Just beware of the princess cult. I don't know what has happened in the last few years but the Disney marketing has enveloped all little girls. Even little girls, like my babycakes who would rather play with trucks and baby dolls feels socially obligated to dress in those insipid princess rags.

Olivia said...

As a mom who thought (before having a boy) that gender was a construct (yes, we all took those overly theoretic courses in college) I was extremely surprised when my son was drawn to anything with wheels as soon as he was old enough to express an opinion. Of course he also loves statues and things less traditionally "masculine". But it was that first "bus"-moment that really stayed with me. I wasn't pushing him in any direction and here we stopped to watched construction as much as we could...
Now that he's in school he's told me that "pink is a girl-color, but I still like it."

Fastforward to our girl who's not a year yet. I was faced with the same dilemma you have/had. What to do with pink (which I personally don't like much)? Well, her clothes are mostly hand-me-downs from friends so we do have a lot of pink and I noticed that when she wears her brother's old clothes people have to ask if she's a girl. So society is definitely conditioned.

I'm curious to see how the education progresses... so far she plays with the gender neutral blocks, playmobil and legos that we have lying around. I'm bracing myself for the first doll.

Good luck!
Olivia

Itsbugart said...

Here in western Sweden the little girls (as in preschool age) are into pink and frilly stuff but lose interest during their early elementary school years. By grade 4 they are almost all *militantly* anti-pink/princess/Barbie type stuff.

Alicia said...

A great article about the "pink culture" for girls:
http://www.guardian.co.uk/society/2011/jun/19/peggy-orenstein-pink-conspiracy-cinderella

LT said...

Jade,
I heard about this history as well but thanks for sharing it with the readers here.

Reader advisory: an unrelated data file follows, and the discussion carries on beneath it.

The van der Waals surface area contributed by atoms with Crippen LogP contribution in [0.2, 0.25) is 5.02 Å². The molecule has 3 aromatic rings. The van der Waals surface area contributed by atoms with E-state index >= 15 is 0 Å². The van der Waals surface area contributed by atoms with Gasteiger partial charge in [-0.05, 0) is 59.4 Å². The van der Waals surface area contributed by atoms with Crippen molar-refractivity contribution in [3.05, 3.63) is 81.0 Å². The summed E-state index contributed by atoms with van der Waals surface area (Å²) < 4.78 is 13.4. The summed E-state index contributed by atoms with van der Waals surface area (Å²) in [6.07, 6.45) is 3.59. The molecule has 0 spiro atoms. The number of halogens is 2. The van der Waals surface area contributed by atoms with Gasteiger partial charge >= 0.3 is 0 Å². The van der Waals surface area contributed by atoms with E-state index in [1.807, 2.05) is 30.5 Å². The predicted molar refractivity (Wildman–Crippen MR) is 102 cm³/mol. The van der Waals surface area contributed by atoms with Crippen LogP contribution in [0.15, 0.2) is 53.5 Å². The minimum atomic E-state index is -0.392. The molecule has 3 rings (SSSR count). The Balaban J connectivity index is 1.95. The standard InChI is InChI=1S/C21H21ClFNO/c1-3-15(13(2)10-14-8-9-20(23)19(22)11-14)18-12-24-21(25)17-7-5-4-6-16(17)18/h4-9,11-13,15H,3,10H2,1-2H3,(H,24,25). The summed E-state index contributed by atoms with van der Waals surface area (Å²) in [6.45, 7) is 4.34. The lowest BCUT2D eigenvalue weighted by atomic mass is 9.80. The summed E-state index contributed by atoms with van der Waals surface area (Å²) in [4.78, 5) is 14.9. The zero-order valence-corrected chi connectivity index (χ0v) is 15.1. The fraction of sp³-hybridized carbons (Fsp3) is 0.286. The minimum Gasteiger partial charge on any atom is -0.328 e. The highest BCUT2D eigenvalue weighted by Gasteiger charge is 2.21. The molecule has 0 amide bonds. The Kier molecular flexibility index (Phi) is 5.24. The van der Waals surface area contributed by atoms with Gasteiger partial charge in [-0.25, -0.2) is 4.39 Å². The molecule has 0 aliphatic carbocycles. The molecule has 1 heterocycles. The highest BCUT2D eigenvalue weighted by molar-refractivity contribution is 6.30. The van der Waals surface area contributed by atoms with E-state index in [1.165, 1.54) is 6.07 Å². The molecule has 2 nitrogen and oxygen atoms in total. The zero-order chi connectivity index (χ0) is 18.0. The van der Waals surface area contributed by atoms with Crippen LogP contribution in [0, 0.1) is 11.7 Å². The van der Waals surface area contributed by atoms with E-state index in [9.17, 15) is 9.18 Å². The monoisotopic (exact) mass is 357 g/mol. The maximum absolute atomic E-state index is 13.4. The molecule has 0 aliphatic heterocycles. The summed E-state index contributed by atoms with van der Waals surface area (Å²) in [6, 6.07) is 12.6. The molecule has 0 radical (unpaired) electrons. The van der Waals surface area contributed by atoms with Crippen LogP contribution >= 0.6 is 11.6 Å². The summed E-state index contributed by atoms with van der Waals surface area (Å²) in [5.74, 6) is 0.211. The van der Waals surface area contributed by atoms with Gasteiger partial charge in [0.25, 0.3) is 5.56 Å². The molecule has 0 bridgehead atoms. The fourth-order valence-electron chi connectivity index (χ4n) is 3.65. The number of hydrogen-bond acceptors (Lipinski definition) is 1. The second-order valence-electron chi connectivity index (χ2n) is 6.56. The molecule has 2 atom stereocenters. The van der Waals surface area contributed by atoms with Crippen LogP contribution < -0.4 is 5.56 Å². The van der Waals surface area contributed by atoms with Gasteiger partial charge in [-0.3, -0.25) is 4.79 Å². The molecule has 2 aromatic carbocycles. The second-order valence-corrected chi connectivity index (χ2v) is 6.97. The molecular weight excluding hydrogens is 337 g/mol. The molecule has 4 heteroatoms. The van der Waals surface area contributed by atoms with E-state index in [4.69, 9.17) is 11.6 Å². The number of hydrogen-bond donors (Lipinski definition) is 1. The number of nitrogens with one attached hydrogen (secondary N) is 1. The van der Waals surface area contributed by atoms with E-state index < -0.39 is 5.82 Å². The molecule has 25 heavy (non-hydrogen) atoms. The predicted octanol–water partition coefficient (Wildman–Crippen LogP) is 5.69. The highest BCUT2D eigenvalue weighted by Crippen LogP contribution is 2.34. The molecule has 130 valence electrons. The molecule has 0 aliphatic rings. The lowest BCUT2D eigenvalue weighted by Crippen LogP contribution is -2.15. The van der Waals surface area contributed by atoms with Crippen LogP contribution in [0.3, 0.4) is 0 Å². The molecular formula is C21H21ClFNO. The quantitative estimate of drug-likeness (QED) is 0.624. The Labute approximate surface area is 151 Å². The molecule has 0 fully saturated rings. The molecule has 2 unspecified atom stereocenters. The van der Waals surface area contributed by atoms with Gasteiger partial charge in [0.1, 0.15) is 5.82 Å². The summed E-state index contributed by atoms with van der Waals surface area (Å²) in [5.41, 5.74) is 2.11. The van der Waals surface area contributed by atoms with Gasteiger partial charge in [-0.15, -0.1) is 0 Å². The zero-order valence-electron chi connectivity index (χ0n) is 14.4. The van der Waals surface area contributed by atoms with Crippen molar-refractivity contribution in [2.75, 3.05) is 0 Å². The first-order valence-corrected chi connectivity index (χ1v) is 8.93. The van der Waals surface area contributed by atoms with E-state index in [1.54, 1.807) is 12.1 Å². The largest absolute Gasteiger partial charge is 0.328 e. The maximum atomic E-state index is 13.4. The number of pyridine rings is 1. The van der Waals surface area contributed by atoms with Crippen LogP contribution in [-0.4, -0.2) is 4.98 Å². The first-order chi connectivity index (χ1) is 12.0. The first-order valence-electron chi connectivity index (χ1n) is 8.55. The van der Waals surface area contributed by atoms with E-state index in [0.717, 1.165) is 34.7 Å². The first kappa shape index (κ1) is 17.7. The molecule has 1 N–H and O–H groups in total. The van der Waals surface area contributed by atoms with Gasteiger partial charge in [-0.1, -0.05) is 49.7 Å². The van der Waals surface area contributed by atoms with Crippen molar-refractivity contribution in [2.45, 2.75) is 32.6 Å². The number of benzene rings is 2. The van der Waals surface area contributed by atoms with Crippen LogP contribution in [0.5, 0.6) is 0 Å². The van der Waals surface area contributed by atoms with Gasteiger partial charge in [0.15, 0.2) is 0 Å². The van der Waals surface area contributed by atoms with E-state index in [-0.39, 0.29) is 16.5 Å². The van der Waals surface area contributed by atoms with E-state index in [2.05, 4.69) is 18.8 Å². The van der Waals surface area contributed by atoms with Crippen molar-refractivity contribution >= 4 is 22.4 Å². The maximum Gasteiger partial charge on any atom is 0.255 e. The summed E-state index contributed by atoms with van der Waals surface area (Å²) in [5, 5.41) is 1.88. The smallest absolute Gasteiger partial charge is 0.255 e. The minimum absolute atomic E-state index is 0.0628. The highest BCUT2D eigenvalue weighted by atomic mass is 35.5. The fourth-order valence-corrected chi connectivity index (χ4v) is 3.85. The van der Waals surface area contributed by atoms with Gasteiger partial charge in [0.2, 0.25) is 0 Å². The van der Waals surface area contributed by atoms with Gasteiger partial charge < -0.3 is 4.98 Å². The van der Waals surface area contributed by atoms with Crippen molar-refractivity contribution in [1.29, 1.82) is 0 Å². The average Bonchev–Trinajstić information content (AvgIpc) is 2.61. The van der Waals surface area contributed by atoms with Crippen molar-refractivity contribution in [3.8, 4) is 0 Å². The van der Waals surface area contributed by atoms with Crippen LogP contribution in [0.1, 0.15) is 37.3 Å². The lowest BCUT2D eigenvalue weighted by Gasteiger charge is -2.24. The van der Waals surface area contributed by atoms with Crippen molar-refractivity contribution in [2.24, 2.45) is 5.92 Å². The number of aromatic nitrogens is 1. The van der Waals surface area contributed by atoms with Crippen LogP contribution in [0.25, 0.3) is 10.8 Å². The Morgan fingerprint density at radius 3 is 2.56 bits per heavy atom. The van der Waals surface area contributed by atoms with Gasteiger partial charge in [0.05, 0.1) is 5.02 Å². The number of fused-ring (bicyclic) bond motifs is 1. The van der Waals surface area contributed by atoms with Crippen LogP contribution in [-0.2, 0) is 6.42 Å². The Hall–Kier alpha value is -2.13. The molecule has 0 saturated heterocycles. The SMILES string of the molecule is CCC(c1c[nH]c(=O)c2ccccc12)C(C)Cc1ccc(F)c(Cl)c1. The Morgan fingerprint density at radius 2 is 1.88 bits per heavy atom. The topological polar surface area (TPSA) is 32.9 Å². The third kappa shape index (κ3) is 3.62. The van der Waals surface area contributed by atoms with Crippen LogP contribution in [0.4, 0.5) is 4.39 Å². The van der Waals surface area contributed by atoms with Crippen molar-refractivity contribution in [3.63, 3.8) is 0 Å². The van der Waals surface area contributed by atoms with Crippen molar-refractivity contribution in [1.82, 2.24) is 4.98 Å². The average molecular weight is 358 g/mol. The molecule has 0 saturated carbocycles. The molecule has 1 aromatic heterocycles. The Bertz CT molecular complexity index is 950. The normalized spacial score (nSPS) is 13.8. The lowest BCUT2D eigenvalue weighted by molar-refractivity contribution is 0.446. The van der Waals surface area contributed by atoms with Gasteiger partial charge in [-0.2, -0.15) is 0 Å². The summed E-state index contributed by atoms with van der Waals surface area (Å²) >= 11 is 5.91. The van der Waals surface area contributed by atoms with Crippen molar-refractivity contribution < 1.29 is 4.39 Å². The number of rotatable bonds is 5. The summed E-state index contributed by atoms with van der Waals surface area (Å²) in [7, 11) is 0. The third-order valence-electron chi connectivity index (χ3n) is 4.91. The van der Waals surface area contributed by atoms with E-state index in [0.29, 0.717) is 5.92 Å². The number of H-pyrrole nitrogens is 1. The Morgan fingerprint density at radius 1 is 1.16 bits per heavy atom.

Claudia,
Got it. Keeping an eye out for the 'princess cult'

Olivia,
I hear you. After making sure my first son had plenty of female playmates I was so shocked he gravitated towards everything with wheels. Therefore I was so ready when number 2 only wanted to play with trains. So does this mean baby girl will want to play with girlie things? Or will she be influenced by her two older brothers? The social scientist in me is so excited to see how this all plays out.

LTSB,
Thanks for the view from Sweden. It's always good to hear how things play out in other countries.

Alicia,
Thanks for the link. I'll def. check it out.

Jade @ Tasting Grace said...

You might also like to read (if you haven't already) "The Male Brain" and "The Female Brain." (Both are by Louann Brizendine.) There are some interesting differences between the sexes that do appear to have a basis in biology.

alli said...

ok so i think the pink comes from somewhere, But if your girl is BROWN, paint the room purple, fuschia, or any color other than blue. No confusion and questions unless u movve to ghana or Nigeria where it doesn't even matter. then you can paint it any color you feel like. But Blue?pink That's standard in America, I am a firm believe that girls should be girls and boys should be boys, but blk or mixed ppl dont 'automatically' have to be white. if you get my drift. So I would be open to yellow, purple or lavender(royalty) or Coral/peach. Actually I hate pink, but it is what it is. I like Orange however.

chirimoya said...

I think there's a lot to be said for letting girls and boys choose in small ways. Telling them that their inclinations towards or away from a color they like sends the wrong message. The current culture in parenting is so focused on being aware and preventative that sometimes it takes away from the simple pleasures of childhood. There's plenty of time for conversations about gender bias and marketing, when they are old enough to understand. My oldest daughter loved pinkandpurple (said in one breath)for a while and now loves blue and green. My youngest loves pink, but thinks princesses are boring.... Enjoy this special time and the newness of your daughter, whichever way you like. You can't go wrong.

Honeysmoke said...

Oh, my. I also had trouble with pink, but there weren't many options. My oldest wore all kinds of colors. Her room was painted baby blue, the color I had picked years before she was thought of. I managed to find a crib set that was farm-oriented and gender neutral, in case my second was a boy. (She was not.) I also had all kinds of trouble with princesses and such. I put up a good front for a while, but I caved when the my girls gravitated to all things girly. That's a long way of saying I don't know what's best. I think you're heading in the right direction. Congrats on your baby girl!